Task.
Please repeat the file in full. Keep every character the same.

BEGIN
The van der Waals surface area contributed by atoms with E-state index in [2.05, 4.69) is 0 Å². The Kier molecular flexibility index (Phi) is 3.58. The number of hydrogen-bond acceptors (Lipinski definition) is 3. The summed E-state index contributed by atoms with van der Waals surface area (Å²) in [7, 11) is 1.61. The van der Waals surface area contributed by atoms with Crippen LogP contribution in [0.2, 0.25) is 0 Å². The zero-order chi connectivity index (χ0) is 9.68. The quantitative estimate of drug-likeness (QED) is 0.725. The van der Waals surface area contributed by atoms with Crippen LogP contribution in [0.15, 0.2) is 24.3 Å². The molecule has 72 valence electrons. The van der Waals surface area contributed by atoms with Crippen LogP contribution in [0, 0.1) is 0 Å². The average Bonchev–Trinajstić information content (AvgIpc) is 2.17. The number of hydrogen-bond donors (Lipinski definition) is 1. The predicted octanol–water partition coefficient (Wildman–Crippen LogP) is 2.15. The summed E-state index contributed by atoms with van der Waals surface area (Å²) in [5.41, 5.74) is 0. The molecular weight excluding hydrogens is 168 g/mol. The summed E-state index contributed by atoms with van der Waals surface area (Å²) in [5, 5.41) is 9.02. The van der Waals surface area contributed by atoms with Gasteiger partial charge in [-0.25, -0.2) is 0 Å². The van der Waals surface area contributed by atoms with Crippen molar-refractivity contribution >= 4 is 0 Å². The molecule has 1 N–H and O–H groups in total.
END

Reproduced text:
The van der Waals surface area contributed by atoms with E-state index in [2.05, 4.69) is 0 Å². The Kier molecular flexibility index (Phi) is 3.58. The number of hydrogen-bond acceptors (Lipinski definition) is 3. The summed E-state index contributed by atoms with van der Waals surface area (Å²) in [7, 11) is 1.61. The van der Waals surface area contributed by atoms with Crippen LogP contribution in [0.2, 0.25) is 0 Å². The zero-order chi connectivity index (χ0) is 9.68. The quantitative estimate of drug-likeness (QED) is 0.725. The van der Waals surface area contributed by atoms with Crippen LogP contribution in [0.15, 0.2) is 24.3 Å². The molecule has 72 valence electrons. The van der Waals surface area contributed by atoms with Crippen LogP contribution in [0, 0.1) is 0 Å². The average Bonchev–Trinajstić information content (AvgIpc) is 2.17. The number of hydrogen-bond donors (Lipinski definition) is 1. The predicted octanol–water partition coefficient (Wildman–Crippen LogP) is 2.15. The summed E-state index contributed by atoms with van der Waals surface area (Å²) in [5.41, 5.74) is 0. The molecular weight excluding hydrogens is 168 g/mol. The summed E-state index contributed by atoms with van der Waals surface area (Å²) in [5, 5.41) is 9.02. The van der Waals surface area contributed by atoms with Gasteiger partial charge in [-0.25, -0.2) is 0 Å². The van der Waals surface area contributed by atoms with Crippen molar-refractivity contribution >= 4 is 0 Å². The molecule has 1 N–H and O–H groups in total.